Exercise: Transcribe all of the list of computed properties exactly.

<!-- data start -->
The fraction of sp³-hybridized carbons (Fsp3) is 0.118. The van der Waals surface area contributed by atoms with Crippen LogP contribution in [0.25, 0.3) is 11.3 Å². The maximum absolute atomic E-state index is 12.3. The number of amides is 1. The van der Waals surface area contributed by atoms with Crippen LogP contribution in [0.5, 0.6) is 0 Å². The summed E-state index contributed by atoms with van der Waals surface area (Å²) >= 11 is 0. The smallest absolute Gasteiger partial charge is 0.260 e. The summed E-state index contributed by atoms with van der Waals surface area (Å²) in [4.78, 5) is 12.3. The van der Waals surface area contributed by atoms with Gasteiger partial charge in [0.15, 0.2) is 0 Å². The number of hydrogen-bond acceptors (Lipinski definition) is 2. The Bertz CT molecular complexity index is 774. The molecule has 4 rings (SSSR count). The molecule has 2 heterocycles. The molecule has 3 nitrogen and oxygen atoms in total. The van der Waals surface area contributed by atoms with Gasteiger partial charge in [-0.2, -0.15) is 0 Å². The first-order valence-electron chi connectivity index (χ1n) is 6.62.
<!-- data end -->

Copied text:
The fraction of sp³-hybridized carbons (Fsp3) is 0.118. The van der Waals surface area contributed by atoms with Crippen LogP contribution in [0.25, 0.3) is 11.3 Å². The maximum absolute atomic E-state index is 12.3. The number of amides is 1. The van der Waals surface area contributed by atoms with Crippen LogP contribution in [0.5, 0.6) is 0 Å². The summed E-state index contributed by atoms with van der Waals surface area (Å²) >= 11 is 0. The smallest absolute Gasteiger partial charge is 0.260 e. The summed E-state index contributed by atoms with van der Waals surface area (Å²) in [4.78, 5) is 12.3. The van der Waals surface area contributed by atoms with Gasteiger partial charge in [0.15, 0.2) is 0 Å². The number of hydrogen-bond acceptors (Lipinski definition) is 2. The Bertz CT molecular complexity index is 774. The molecule has 4 rings (SSSR count). The molecule has 2 heterocycles. The molecule has 3 nitrogen and oxygen atoms in total. The van der Waals surface area contributed by atoms with Gasteiger partial charge in [-0.2, -0.15) is 0 Å². The first-order valence-electron chi connectivity index (χ1n) is 6.62.